Think­ing out­side the pack­age pays div­i­dends

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here are not many small cap coun­ters able to gen­er­ate the con­sis­tent cash flows needed to pump out div­i­dends an­nu­ally for two and half decades.

Peren­ni­ally prof­itable plas­tics pack­ag­ing spe­cial­ist Bowler

TMet­calf can make this claim — though the mar­ket, ad­mit­tedly spooked by the in­creas­ing odds faced by lo­cal man­u­fac­tur­ing en­ti­ties, seems to care less about hard earned rep­u­ta­tions.

Bowler is these days treated with far less adu­la­tion — trad­ing on a mod­est 10 times earn­ings mul­ti­ple and tagged with a typ­i­cally “ex-growth” div­i­dend yield of 4,5%.

Though Bowler’s op­er­a­tional ethic re­mains lean and mean, the com­pany has suf­fered what CEO Friedel Sass calls a con­spir­acy of cir­cum­stances.

These cir­cum­stances re­fer to in­tense pric­ing pres­sure in the plas­tics pack­ag­ing mar­ket, forc­ing Bowler to shift away from a long-stand­ing con­tract with con­sumer brands gi­ant John­son & John­son (J&J).

At roughly the same time, some of Bowler’s des­per­ate com­peti­tors started pric­ing their ser­vices at dan­ger­ously low (and un­sus­tain­able lev­els).

In other words Bowler faced a Catch-22 sit­u­a­tion; find­ing ap­pro­pri­ately priced new busi­ness to re­place the large J&J con­tract at a time when its com­peti­tors were in the mar­ket markedly dis­count­ing their ser­vices.

If these cir­cum­stances weren’t tricky enough, Bowler — now keen to fo­cus more in­tensely on its pack­ag­ing oper­a­tions — took the de­ci­sion to merge its soft-drink fill­ing oper­a­tions that were held un­der Qual­ity Bev­er­ages (QB) into a new-look R1,2bn a year soft-drinks bot­tling busi­ness called SoftBev. Bowler holds a 43% stake in the en­larged en­tity with an in­ter­est­ing na­tional niche — ideally too small to bother Coca-Cola but big enough to yield sweet re­turns.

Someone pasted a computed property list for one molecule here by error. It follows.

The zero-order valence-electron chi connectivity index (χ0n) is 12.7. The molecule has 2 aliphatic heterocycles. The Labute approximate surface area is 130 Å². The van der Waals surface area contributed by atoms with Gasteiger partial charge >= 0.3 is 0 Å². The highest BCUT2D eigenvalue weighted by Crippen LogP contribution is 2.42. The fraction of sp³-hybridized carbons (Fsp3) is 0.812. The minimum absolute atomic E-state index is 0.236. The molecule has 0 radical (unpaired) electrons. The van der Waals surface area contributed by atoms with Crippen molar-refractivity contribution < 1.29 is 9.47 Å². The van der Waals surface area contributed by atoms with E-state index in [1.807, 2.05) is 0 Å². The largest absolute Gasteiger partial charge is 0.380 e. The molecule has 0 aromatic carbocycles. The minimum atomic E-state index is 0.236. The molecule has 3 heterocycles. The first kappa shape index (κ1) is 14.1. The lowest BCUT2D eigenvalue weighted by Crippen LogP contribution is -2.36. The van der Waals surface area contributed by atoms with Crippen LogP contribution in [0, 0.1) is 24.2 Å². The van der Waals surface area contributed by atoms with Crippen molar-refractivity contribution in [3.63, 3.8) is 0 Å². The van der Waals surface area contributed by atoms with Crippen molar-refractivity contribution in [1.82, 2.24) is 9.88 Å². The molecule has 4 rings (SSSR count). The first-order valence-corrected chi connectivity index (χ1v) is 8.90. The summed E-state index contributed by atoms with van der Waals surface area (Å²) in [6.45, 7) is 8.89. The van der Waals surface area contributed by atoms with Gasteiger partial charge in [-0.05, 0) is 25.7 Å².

How­ever, the ben­e­fit of an in­flu­en­tial share­hold­ing in an en­larged and more prof­itable soft-drink en­ter­prise was off­set by the loss of the bot­tle blow­ing con­tract (which will now be un­der­taken “in-house” by SoftBev). Bowler does keep the pre-forms sup­ply con­tract with the old QB oper­a­tions, but stands to lose al­most R25m in op­er­at­ing prof­its from giv­ing up the blown bot­tles agree­ment from Septem­ber this year.

At a re­cent AGM, Bowler gave some in­di­ca­tion of how its en­deav­ours to re-engi­neer the core pack­ag­ing busi­ness were pro­ceed­ing. Sass, not known for mak­ing sweep­ing state­ments, said there was still a mas­sive op­por­tu­nity for spe­cial­ist plas­tics pack­ag­ing com­pa­nies in SA.

He said the “rigids” mar­ket had vir­tu­ally col­lapsed, with com­pa­nies caus­ing their own demise with ir­re­spon­si­ble pric­ing. He said gaps were ap­pear­ing in the mar­ket, which was “look­ing very in­ter­est­ing”. Whether Bowler could em­bark on cor­po­rate ac­tion, per­haps buy­ing

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